In 2022, as worrying as it sounds, privacy online is a myth. Big names have put in many resources to develop online technology that has added convenience to our lives. But this convenience comes at a cost. The price you pay is data – every single piece of information about you that benefits big companies. Fret not, read on, as we help you understand what your web browser knows about you and what data it reveals to the sites you visit. We’ll also tell you how to protect yourself from these practices.
What Information Does a Browser Track About You?
There’s a significant amount of information involved as we use a web browser. Most of this information is detected, and some of it is provided by us. The information that is tracked, in most cases, is detected rather than the ones that are provided.
Since the latter involves personal information (addresses, payment info, login details), they remain untouched. On the other hand, some information about your device and web browser is detected. They involve your device info, specifications, time, location, IP address, and so on – which we shall look into in detail.
Let us first understand how web browsers end up tracking our data:
1. Cookies & Trackers
You may have experienced a situation where you searched for something online and got bombarded with ads and recommendations on the same. Blame trackers- the chief culprits that steal browsing data to provide ads.
Browser trackers are tags on web pages that collect information about your online habits and preferences to understand your behavior online. Various websites include all kinds of trackers which can follow you across the web.
Digital Fingerprints are metrics by which your device and your online activity can be uniquely identified and separated from all other devices and browsers that access the internet. When you connect to the internet, your device will hand over a group of specific data as per the demands of the website you visit.
Some of the types of data that can form a digital fingerprint are as follows :
- Browser Type & Version
- Language Used
- Time Zone
- Fonts Used
- Browser Settings
- Active Extensions, Plugins
- Operating System, etc.
When all the available data points (a few mentioned above) are grouped, they form a unique dataset. And using this information, a Fingerprint is generated. It can contain as many data points available, and there’s a minimal chance that another device has the same set of details, making it unique– hence it is called a Fingerprint.
Your fingerprint contains a lot of useful information, a dream come true for advertisers and websites that crave and are constantly hungry for user information. Then, this information is used to show you personalized advertisements.
Cookie-based tracking is getting more difficult with the advent of restrictions posed by web browsers, so advertisers are opting for fingerprinting, and it’s about time we learn how to prevent the same. Some extensions and built-in browser features can help us prevent tracking and generate “random” fingerprints to protect our private information.
While it is difficult for us to understand what information our web browser knows about us manually, we have a few websites that tell us what information is being revealed to websites by our browser. Hop on to the next section to find out the same.
3. Idle Detection
Released with Chrome 94, idle detection is an API that lets applications know if a user is idle or active. While this detects the user’s physical activity, a few developers seem to accept and use the API to extend the functionality of their apps. The API notifies the developer when :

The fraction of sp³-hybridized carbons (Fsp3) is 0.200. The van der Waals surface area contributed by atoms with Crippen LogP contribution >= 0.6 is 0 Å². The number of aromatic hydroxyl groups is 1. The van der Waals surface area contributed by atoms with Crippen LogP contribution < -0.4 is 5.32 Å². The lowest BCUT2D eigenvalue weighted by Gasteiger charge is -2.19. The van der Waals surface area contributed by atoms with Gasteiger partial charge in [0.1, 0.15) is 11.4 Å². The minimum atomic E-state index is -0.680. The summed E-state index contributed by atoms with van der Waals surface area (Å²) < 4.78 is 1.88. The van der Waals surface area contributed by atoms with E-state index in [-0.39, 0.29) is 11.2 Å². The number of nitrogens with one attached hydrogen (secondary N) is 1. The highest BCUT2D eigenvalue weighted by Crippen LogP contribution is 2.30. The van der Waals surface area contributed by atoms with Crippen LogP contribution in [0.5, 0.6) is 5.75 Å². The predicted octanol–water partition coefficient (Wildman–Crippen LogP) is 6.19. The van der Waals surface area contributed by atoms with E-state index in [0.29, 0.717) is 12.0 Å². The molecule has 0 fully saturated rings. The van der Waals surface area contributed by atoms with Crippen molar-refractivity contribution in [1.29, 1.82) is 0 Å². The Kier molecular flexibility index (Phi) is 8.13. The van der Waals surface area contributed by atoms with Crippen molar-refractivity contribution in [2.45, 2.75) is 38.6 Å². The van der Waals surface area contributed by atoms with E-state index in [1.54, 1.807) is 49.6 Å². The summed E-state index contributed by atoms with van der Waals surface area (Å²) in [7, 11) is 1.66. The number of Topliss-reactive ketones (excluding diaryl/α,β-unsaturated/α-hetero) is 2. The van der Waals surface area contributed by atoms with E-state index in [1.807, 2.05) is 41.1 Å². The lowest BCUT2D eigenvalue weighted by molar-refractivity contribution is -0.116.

- The user is not interacting with his computer through a mouse or keyboard.
- The user has locked his screen.
- The user has switched to a new tab, making one tab inactive.
- The user activates a screensaver.
Read our detailed guide on Idle Detection and how to prevent the same.
Significance of Information Revealed by Your Browser
You must be wondering why websites are hell-bent on knowing information about you? You might consider yourself just another user online, hiding no secrets or valuable information to offer. That’s where we are wrong, big time.
The smallest amounts of information hold a large amount of potential to contribute to the biggest information-seeking element online – advertising. Websites might need your information to provide a tailored user experience, but it is often advertising and targeted ads that concern us more.
They use every single piece of information available to understand your usage patterns and the character of your online presence. They then use this information to provide you with ads that have a large probability of you visiting it. The objective is to generate more clicks so that websites can boast of a userbase interested in these ads and generate ad revenue.
While it is easy to be biased and hate the idea of advertisements, content creators must continue developing good content and offer you a good value as a creator. Revenue is important for this reason, and if not for that, users will be at a loss for good, free content published online.
On the other hand, privacy is equally important, and Google developed a unique technology called the Privacy Sandbox. It brings the best of both worlds, ensuring targeted ads are not malicious and protecting privacy while ensuring revenue figures do not dip for content creators online. But it also has another side to it.
Here’s more on Privacy Sandbox & FLOC and how to disable it.
How to Check What Info the Browser Reveals to Websites
Let us look at a few tools that tell us what information the browser reveals to websites.
1. Using Webkay
Webkay demonstrates all the data your browser knows and provides to advertisers and other sites. This tool mainly shows data that websites can access without seeking your permission for the same.